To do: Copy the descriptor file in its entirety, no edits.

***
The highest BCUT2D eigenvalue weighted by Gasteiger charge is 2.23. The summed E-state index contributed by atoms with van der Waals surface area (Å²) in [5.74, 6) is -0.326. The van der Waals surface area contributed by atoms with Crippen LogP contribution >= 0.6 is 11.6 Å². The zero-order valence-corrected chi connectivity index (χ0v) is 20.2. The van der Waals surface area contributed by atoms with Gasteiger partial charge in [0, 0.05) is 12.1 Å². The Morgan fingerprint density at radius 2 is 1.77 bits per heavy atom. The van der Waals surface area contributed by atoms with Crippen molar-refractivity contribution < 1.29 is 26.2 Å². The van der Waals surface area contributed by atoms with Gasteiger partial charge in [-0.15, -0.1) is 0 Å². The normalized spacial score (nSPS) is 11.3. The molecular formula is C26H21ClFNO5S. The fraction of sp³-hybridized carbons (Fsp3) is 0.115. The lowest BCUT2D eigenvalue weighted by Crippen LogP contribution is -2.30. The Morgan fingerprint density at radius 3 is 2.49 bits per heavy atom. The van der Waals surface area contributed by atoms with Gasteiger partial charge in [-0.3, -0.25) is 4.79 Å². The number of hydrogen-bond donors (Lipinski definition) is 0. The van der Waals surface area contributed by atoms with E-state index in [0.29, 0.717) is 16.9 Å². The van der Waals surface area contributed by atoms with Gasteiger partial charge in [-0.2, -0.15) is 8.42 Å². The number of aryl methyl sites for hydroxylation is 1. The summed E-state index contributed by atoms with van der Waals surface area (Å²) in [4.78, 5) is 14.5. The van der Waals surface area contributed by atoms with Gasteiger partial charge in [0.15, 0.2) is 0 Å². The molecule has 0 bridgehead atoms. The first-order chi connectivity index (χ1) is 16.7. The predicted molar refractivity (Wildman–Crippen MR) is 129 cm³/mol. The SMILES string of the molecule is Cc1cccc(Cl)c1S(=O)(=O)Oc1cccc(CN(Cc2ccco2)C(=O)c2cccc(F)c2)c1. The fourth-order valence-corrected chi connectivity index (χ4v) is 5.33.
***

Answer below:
The highest BCUT2D eigenvalue weighted by Gasteiger charge is 2.23. The summed E-state index contributed by atoms with van der Waals surface area (Å²) in [5.74, 6) is -0.326. The van der Waals surface area contributed by atoms with Crippen LogP contribution >= 0.6 is 11.6 Å². The zero-order valence-corrected chi connectivity index (χ0v) is 20.2. The van der Waals surface area contributed by atoms with Gasteiger partial charge in [0, 0.05) is 12.1 Å². The Morgan fingerprint density at radius 2 is 1.77 bits per heavy atom. The van der Waals surface area contributed by atoms with Crippen molar-refractivity contribution < 1.29 is 26.2 Å². The van der Waals surface area contributed by atoms with Gasteiger partial charge in [-0.15, -0.1) is 0 Å². The normalized spacial score (nSPS) is 11.3. The molecular formula is C26H21ClFNO5S. The fraction of sp³-hybridized carbons (Fsp3) is 0.115. The lowest BCUT2D eigenvalue weighted by Crippen LogP contribution is -2.30. The Morgan fingerprint density at radius 3 is 2.49 bits per heavy atom. The van der Waals surface area contributed by atoms with Gasteiger partial charge in [-0.3, -0.25) is 4.79 Å². The number of hydrogen-bond donors (Lipinski definition) is 0. The van der Waals surface area contributed by atoms with E-state index in [0.29, 0.717) is 16.9 Å². The van der Waals surface area contributed by atoms with Gasteiger partial charge in [-0.2, -0.15) is 8.42 Å². The number of aryl methyl sites for hydroxylation is 1. The summed E-state index contributed by atoms with van der Waals surface area (Å²) in [4.78, 5) is 14.5. The van der Waals surface area contributed by atoms with Gasteiger partial charge in [0.15, 0.2) is 0 Å². The molecule has 0 bridgehead atoms. The first-order chi connectivity index (χ1) is 16.7. The predicted molar refractivity (Wildman–Crippen MR) is 129 cm³/mol. The SMILES string of the molecule is Cc1cccc(Cl)c1S(=O)(=O)Oc1cccc(CN(Cc2ccco2)C(=O)c2cccc(F)c2)c1. The fourth-order valence-corrected chi connectivity index (χ4v) is 5.33.